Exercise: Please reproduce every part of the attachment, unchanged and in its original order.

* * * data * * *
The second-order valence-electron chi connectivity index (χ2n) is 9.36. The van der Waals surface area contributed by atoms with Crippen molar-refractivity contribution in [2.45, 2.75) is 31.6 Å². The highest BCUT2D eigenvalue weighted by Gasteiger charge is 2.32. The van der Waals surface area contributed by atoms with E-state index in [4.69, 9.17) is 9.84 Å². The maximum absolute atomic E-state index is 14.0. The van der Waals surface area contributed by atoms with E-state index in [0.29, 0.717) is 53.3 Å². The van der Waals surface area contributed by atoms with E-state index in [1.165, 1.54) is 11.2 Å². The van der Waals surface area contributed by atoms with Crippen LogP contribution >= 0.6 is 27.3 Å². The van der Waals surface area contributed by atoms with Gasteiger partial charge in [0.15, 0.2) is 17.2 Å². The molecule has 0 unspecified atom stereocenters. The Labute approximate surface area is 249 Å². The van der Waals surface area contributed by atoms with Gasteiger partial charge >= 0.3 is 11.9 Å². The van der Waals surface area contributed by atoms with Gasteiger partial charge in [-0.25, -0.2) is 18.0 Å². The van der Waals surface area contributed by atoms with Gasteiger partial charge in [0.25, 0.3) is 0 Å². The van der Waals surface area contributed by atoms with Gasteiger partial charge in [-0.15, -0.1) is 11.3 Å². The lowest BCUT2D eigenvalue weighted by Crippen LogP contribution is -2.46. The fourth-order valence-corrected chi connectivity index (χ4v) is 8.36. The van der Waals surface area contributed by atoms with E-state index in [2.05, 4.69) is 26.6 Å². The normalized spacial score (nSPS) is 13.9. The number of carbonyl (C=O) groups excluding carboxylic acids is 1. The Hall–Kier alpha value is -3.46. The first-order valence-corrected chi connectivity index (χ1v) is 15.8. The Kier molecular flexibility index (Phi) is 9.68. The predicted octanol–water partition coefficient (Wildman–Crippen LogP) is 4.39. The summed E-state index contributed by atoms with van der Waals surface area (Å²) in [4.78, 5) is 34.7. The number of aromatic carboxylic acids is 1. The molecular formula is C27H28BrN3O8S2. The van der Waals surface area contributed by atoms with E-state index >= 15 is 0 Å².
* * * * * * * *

The second-order valence-electron chi connectivity index (χ2n) is 9.36. The van der Waals surface area contributed by atoms with Crippen molar-refractivity contribution in [2.45, 2.75) is 31.6 Å². The highest BCUT2D eigenvalue weighted by Gasteiger charge is 2.32. The van der Waals surface area contributed by atoms with E-state index in [4.69, 9.17) is 9.84 Å². The maximum absolute atomic E-state index is 14.0. The van der Waals surface area contributed by atoms with E-state index in [0.29, 0.717) is 53.3 Å². The van der Waals surface area contributed by atoms with E-state index in [1.165, 1.54) is 11.2 Å². The van der Waals surface area contributed by atoms with Crippen LogP contribution >= 0.6 is 27.3 Å². The van der Waals surface area contributed by atoms with Gasteiger partial charge in [0.15, 0.2) is 17.2 Å². The molecule has 0 unspecified atom stereocenters. The Labute approximate surface area is 249 Å². The van der Waals surface area contributed by atoms with Gasteiger partial charge >= 0.3 is 11.9 Å². The van der Waals surface area contributed by atoms with Gasteiger partial charge in [-0.25, -0.2) is 18.0 Å². The van der Waals surface area contributed by atoms with Gasteiger partial charge in [0.25, 0.3) is 0 Å². The van der Waals surface area contributed by atoms with Gasteiger partial charge in [-0.15, -0.1) is 11.3 Å². The lowest BCUT2D eigenvalue weighted by Crippen LogP contribution is -2.46. The fourth-order valence-corrected chi connectivity index (χ4v) is 8.36. The van der Waals surface area contributed by atoms with E-state index in [2.05, 4.69) is 26.6 Å². The normalized spacial score (nSPS) is 13.9. The number of carbonyl (C=O) groups excluding carboxylic acids is 1. The Hall–Kier alpha value is -3.46. The first-order valence-corrected chi connectivity index (χ1v) is 15.8. The Kier molecular flexibility index (Phi) is 9.68. The predicted octanol–water partition coefficient (Wildman–Crippen LogP) is 4.39. The summed E-state index contributed by atoms with van der Waals surface area (Å²) in [4.78, 5) is 34.7. The number of aromatic carboxylic acids is 1. The molecular formula is C27H28BrN3O8S2. The van der Waals surface area contributed by atoms with E-state index >= 15 is 0 Å².